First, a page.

A naive image prances out from the shadows of Mark’s mind glazing over the familiar chaos next door:


The wife and husband dress up for their night. He puts on a luchador mask, tapes his wrists, strains into neon-green, spandex pants, and laces up his matching calf-high boots. She massages baby oil onto his broad, tan chest. Toweling off her oily digits, she slips into her one-piece, black bathing suit, black spandex hot pants, and laces up white, thigh-high boots and her own white mask. He reciprocates the oil ritual.

They leave their bedroom, ensure the doors are locked, the kids are truly gone, the phones are off the hook. In the living room, built large and durable for these nights, he flips on a 1980s style boombox inserting a cassette from a well-labeled collection. She dims the regular lights and engages the light-show lights. Purples, pinks, and yellows strobe and sweep a thick mat surrounded by a makeshift wrestling ring ropes. A guitar shreds and big drums boom and crash into an emerging announcer’s voice.

“Ladies and gentleman. Are you ready?!” A crowd hisses awake from the speakers.

“I said! ARE YOU REEEEEEEEAADDDY?!” The crowd roars its assent.

“You know him, you love to hate him. Welcome to the ring, THE BUFF MAAAAAAAEEESTRO!”

He emerges from the kitchen and struts past the foyer, past smiling family photos, past a coat rack, past their 60” TV screen. The electric crowd thunders their disapproval. He eats it up, chin in the air and waving everybody to ‘come get some.’ He settles into the domestic ring of death, nonchalant as the announcer shifts his focus.

“Now, meet your lovely heroine, the only woman to ever enter the ring with villains like her opponent tonight. Everyone, please give your loudest, most glorious welcome to the one, the only ANGEEEEEEEEEELIIIIIIIIICA.”

The boombox shakes with the crowd’s wild cheers and whistles. She exits the bathroom poised and has affixed angel wings to her back. She glides to the ring, graceful and stoic, eyes set on her foe, who is cleaning his fingernails.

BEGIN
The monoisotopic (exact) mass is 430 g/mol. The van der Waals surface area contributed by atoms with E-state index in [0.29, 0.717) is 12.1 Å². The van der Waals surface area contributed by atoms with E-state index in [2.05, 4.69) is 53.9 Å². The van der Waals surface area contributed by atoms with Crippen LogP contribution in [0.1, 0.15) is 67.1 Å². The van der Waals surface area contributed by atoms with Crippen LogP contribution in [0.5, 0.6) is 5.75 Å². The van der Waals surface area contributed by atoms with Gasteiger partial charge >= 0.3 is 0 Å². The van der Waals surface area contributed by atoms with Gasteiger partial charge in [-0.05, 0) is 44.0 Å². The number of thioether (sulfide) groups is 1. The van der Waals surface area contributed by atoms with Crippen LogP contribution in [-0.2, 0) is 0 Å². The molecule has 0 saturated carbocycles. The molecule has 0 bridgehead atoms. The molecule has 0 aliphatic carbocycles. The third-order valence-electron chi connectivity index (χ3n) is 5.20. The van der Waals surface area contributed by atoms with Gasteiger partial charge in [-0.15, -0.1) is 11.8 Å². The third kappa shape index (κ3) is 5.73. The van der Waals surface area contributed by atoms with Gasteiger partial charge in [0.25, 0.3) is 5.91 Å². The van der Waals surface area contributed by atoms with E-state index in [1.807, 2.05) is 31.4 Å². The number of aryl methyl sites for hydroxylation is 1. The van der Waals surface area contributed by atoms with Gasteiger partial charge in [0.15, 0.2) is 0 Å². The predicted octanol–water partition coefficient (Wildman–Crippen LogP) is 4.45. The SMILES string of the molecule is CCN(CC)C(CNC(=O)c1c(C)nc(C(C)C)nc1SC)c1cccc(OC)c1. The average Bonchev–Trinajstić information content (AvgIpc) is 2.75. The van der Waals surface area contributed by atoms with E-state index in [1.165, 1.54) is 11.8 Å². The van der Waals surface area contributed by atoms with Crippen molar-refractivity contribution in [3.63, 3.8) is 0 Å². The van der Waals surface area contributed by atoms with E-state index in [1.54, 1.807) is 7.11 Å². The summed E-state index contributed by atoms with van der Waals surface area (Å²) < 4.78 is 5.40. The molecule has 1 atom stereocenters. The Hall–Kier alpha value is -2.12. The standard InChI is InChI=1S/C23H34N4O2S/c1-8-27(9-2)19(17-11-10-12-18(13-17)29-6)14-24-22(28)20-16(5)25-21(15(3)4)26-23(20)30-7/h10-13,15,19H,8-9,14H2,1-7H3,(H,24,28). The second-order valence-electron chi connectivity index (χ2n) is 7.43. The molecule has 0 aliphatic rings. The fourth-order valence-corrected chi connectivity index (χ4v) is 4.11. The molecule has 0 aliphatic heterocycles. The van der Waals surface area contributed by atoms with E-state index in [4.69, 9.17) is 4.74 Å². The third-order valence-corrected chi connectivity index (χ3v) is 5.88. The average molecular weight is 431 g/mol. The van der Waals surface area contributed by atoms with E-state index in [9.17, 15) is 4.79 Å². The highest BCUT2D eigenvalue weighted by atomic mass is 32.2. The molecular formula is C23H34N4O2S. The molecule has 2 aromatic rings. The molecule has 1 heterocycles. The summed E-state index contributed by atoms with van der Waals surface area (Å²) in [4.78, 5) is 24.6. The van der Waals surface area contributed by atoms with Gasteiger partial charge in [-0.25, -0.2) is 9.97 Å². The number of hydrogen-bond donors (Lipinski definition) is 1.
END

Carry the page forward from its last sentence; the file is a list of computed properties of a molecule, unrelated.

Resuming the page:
As she enters the ring and begins removing her wings, the Buff Maestro hauls off and clocks her and she tumbles into the ropes. They grapple, back and forth, the crowd responding in turn. Each of their moves is well-executed, well-timed. They are dancing a rumbling waltz of orchestrated violence.

Then, Angelica is felled, non-responsive. The announcer is wailing. The Buff Maestro is climbing the top ropes (the couch) to execute his infamous Strong Arm Elbow Drop. The crowd is ablaze with hate. Angelica’s eyes are slightly open awaiting her prey to drop. The Buff Maestro is drinking it in, loving the crowd’s fearful shouts. He bends his knees to jump.

Ding Dong

The Buff Maestro falls, straddling the back of the couch and yelping. The crowd is deafening. The wife sits up, worry on her face.

Ding Dong

The husband switches off the announcer and the crowd, shouting joyously at Angelica’s unfulfilled comeback. He rips off his mask, hair wild and matted with sweat. She runs to the bedroom and flings a t-shirt at him, pulling on her own. They breathe deep and walk to the door together. She fixes his hair, and they open the door to a policeman.

“Alright, you two. How many times do we have to do this?” the handsome officer says, smiling.

“Oh, we’re so sorry, Jeff,” the wife replies. “You know we can get carried away and go all out.”

“Well, keep it down next time or tell your neighbors that you’re not actually beating each other senseless. They’re worried about you,” the officer says, shaking his head. “Alright. Have a good night, okay.”

They close the door.

“Next time,” the husband says, his wife already responding with a sly smile, “you’ll have to be the villain.”


The shadows annihilate the image; anxiety and dread wash cold over Mark as he awaits the cops’ arrival to the rumbling, screaming storm next door.

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